For example, the two-phase micro-continuum model was used to simulate the expulsion of methane stored in microporous matrix into a soaked fracture (see Figure 8). The results highlight two completely different expulsion flow regimes whether the fracture boundaries are hydrophobic or hydrophilic. On the one hand, there is a continuous gas production, and on the other hand a bubbly regime because the surface tension effects at the wet fracture boundary generate an energetic barrier that tends to form gas bubbles as far as the pressure in the microporous regions is sufficient to inflate them. This kind of simulations enables the assessment of the rate of hydrocarbon recovery in shale gas according to the spatial distribution of the kerogen (hydrophobic) and clay (hydrophilic) in the vicinity of the micro-cracks (Soulaine et al., 2019).

**Figure 8**. Multi-scale simulations of the expulsion of methane stored in a microporous matrix into a soaked fracture. We investigated two scenarios: the fracture/matrix interface is non-wetting and the methane production is continuous, and the fracture/matrix interface is wetting and the gas is produced in a bubbly flow regime. The simulation setup is fully described in Soulaine et al. (2019).

#### 3.1.5. Three-Phase Flow

Computational microfluidics for three-phase flow (e.g., gas-water-oil) are still scarce in the literature because the community focuses mostly on two-phase flow simulators for which the open challenges discussed in previous sections are still limiting the predictive capabilities. Such a tool is crucial to understand fully the underlying mechanisms of non-aqueous phase liquid (e.g., hydrocarbon, chlorinated solvents) trapped in the unsaturated zone by capillary effects and to propose innovative remediation strategies. In the literature, Bayestehparvin et al. (2015) use a Volume-of-Fluid approach, Helland et al. (2017) and Mohammadmoradi and Kantzas (2017) use quasi-static displacement using a Level-Set method, Tartakovsky and Panchenko (2016) use Smooth Particle Hydrodynamics, Dinariev and Evseev (2016) use a phase-field method and van Kats and Egberts (1999) and Jiang and Tsuji (2017) use a lattice-Boltzmann method to investigate three-phase Navier-Stokes flow at pore scale. The development of efficient three-phase flow simulators at the pore-scale is still under development and microfluidic experiments will help to assess the robustness of the computational models.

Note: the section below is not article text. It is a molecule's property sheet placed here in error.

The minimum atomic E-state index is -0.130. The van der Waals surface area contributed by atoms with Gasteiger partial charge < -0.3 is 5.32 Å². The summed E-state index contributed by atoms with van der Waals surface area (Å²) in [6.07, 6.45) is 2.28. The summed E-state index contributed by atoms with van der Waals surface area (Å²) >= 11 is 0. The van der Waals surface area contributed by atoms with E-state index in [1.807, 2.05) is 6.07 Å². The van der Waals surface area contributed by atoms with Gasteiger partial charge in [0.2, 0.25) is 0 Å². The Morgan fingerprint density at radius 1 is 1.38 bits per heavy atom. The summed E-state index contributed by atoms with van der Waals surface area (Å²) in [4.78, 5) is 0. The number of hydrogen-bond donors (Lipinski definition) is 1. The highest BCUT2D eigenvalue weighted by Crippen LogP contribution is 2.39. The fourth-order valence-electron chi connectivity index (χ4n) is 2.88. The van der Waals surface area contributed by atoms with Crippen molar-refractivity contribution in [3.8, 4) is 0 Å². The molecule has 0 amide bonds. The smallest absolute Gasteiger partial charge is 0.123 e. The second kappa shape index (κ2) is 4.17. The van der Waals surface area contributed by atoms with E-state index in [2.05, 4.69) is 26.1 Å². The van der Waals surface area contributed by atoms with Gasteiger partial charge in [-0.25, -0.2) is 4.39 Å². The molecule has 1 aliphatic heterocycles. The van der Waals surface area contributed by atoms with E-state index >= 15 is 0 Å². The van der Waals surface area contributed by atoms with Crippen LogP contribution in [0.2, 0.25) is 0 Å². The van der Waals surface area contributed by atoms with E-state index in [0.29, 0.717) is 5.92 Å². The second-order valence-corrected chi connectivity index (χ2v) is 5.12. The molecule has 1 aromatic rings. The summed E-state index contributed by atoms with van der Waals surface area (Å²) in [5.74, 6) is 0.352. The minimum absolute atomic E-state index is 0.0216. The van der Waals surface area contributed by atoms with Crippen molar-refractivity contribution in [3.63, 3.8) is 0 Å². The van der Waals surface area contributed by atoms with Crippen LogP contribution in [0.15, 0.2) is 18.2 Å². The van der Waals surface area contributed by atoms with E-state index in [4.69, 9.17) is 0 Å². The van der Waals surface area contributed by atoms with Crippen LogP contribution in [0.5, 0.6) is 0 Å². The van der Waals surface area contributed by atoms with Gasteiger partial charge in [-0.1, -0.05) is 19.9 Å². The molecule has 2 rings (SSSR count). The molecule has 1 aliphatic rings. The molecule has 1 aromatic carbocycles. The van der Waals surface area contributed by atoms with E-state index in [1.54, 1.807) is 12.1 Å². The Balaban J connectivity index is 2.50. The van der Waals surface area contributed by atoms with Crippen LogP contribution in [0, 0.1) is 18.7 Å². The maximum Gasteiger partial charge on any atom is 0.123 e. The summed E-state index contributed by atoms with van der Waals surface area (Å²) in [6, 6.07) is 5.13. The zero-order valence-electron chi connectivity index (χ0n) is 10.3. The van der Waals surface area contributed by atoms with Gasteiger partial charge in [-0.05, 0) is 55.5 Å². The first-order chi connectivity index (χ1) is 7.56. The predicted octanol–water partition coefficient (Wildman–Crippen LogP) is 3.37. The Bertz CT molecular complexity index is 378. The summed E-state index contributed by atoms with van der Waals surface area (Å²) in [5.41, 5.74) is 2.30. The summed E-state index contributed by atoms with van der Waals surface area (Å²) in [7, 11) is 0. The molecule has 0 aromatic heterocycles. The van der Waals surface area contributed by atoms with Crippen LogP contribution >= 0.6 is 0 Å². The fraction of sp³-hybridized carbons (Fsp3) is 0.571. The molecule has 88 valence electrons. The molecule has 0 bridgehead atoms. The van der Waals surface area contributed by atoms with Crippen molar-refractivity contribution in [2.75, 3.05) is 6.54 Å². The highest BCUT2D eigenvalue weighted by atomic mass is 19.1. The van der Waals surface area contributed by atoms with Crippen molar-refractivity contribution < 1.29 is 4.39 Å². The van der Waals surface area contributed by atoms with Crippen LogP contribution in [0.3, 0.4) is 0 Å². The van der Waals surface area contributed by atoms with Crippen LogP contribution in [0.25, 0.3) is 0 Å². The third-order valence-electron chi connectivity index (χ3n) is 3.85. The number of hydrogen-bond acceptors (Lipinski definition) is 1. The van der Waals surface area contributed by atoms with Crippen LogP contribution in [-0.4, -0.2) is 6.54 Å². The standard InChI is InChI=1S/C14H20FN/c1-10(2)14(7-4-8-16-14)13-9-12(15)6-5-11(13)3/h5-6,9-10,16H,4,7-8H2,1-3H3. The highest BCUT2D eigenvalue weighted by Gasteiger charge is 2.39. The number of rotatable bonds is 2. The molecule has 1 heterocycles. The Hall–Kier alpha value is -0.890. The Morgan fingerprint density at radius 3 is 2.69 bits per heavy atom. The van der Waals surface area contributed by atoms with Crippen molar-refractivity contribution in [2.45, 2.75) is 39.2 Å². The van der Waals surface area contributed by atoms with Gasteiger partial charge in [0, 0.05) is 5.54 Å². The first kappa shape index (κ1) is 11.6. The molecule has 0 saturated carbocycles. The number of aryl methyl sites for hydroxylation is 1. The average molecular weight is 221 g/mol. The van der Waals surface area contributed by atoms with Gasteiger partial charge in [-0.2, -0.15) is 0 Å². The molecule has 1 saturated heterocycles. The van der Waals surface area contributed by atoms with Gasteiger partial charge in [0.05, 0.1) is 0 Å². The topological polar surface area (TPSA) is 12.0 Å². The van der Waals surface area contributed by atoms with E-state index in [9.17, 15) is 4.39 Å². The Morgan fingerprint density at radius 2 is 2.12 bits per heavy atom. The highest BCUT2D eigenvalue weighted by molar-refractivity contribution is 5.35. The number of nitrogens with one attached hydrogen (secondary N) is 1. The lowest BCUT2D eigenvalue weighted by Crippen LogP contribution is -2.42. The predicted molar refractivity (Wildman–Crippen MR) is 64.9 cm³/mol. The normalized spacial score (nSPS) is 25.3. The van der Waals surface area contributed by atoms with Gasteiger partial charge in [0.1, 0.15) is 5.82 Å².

### 3.2. Reactive Transport Modeling at the Pore-Scale